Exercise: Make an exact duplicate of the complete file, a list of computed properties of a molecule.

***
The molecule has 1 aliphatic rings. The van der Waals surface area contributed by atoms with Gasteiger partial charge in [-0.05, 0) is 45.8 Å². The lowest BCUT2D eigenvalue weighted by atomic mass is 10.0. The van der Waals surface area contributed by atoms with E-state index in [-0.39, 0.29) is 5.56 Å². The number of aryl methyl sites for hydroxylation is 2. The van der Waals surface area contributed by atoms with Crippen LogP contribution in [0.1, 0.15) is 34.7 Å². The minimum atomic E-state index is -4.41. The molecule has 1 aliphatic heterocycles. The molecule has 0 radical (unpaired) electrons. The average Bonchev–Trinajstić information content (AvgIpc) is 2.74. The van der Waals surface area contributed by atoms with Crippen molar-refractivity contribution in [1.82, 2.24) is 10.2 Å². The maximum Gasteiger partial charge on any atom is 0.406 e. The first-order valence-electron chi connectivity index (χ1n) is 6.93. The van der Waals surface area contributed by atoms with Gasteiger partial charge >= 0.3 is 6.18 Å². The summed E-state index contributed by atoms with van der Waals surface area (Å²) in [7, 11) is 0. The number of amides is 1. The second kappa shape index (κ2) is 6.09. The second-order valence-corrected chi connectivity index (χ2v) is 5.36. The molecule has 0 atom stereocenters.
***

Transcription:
The molecule has 1 aliphatic rings. The van der Waals surface area contributed by atoms with Gasteiger partial charge in [-0.05, 0) is 45.8 Å². The lowest BCUT2D eigenvalue weighted by atomic mass is 10.0. The van der Waals surface area contributed by atoms with E-state index in [-0.39, 0.29) is 5.56 Å². The number of aryl methyl sites for hydroxylation is 2. The van der Waals surface area contributed by atoms with Crippen LogP contribution in [0.1, 0.15) is 34.7 Å². The minimum atomic E-state index is -4.41. The molecule has 1 aliphatic heterocycles. The molecule has 0 radical (unpaired) electrons. The average Bonchev–Trinajstić information content (AvgIpc) is 2.74. The van der Waals surface area contributed by atoms with Crippen molar-refractivity contribution in [1.82, 2.24) is 10.2 Å². The maximum Gasteiger partial charge on any atom is 0.406 e. The first-order valence-electron chi connectivity index (χ1n) is 6.93. The van der Waals surface area contributed by atoms with Gasteiger partial charge >= 0.3 is 6.18 Å². The summed E-state index contributed by atoms with van der Waals surface area (Å²) in [7, 11) is 0. The number of amides is 1. The second kappa shape index (κ2) is 6.09. The second-order valence-corrected chi connectivity index (χ2v) is 5.36. The molecule has 0 atom stereocenters.